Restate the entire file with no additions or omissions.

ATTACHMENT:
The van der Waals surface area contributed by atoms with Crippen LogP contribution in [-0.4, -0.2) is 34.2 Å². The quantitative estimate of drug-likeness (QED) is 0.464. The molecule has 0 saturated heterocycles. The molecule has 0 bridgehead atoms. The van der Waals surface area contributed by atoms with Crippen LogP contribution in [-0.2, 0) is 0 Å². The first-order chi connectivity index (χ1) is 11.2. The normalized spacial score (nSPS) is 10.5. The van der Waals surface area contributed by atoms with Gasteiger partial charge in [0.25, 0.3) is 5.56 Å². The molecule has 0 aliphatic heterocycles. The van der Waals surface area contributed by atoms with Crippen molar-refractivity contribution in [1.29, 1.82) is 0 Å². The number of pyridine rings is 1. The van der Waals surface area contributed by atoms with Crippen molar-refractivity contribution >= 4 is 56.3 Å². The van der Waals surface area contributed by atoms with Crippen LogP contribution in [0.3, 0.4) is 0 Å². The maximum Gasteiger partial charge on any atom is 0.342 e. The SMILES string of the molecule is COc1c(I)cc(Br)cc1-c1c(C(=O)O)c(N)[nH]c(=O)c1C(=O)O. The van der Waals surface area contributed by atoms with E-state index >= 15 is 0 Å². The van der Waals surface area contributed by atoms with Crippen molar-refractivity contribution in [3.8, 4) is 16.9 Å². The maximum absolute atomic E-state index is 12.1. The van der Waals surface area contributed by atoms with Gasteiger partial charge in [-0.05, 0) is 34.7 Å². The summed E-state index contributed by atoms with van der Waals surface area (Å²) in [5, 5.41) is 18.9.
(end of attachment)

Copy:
The van der Waals surface area contributed by atoms with Crippen LogP contribution in [-0.4, -0.2) is 34.2 Å². The quantitative estimate of drug-likeness (QED) is 0.464. The molecule has 0 saturated heterocycles. The molecule has 0 bridgehead atoms. The van der Waals surface area contributed by atoms with Crippen LogP contribution in [-0.2, 0) is 0 Å². The first-order chi connectivity index (χ1) is 11.2. The normalized spacial score (nSPS) is 10.5. The van der Waals surface area contributed by atoms with Gasteiger partial charge in [0.25, 0.3) is 5.56 Å². The molecule has 0 aliphatic heterocycles. The van der Waals surface area contributed by atoms with Crippen molar-refractivity contribution in [1.29, 1.82) is 0 Å². The number of pyridine rings is 1. The van der Waals surface area contributed by atoms with Crippen molar-refractivity contribution >= 4 is 56.3 Å². The van der Waals surface area contributed by atoms with Crippen LogP contribution in [0.3, 0.4) is 0 Å². The maximum Gasteiger partial charge on any atom is 0.342 e. The SMILES string of the molecule is COc1c(I)cc(Br)cc1-c1c(C(=O)O)c(N)[nH]c(=O)c1C(=O)O. The van der Waals surface area contributed by atoms with E-state index >= 15 is 0 Å². The van der Waals surface area contributed by atoms with Crippen molar-refractivity contribution in [3.8, 4) is 16.9 Å². The maximum absolute atomic E-state index is 12.1. The van der Waals surface area contributed by atoms with Gasteiger partial charge in [-0.05, 0) is 34.7 Å². The summed E-state index contributed by atoms with van der Waals surface area (Å²) in [5, 5.41) is 18.9.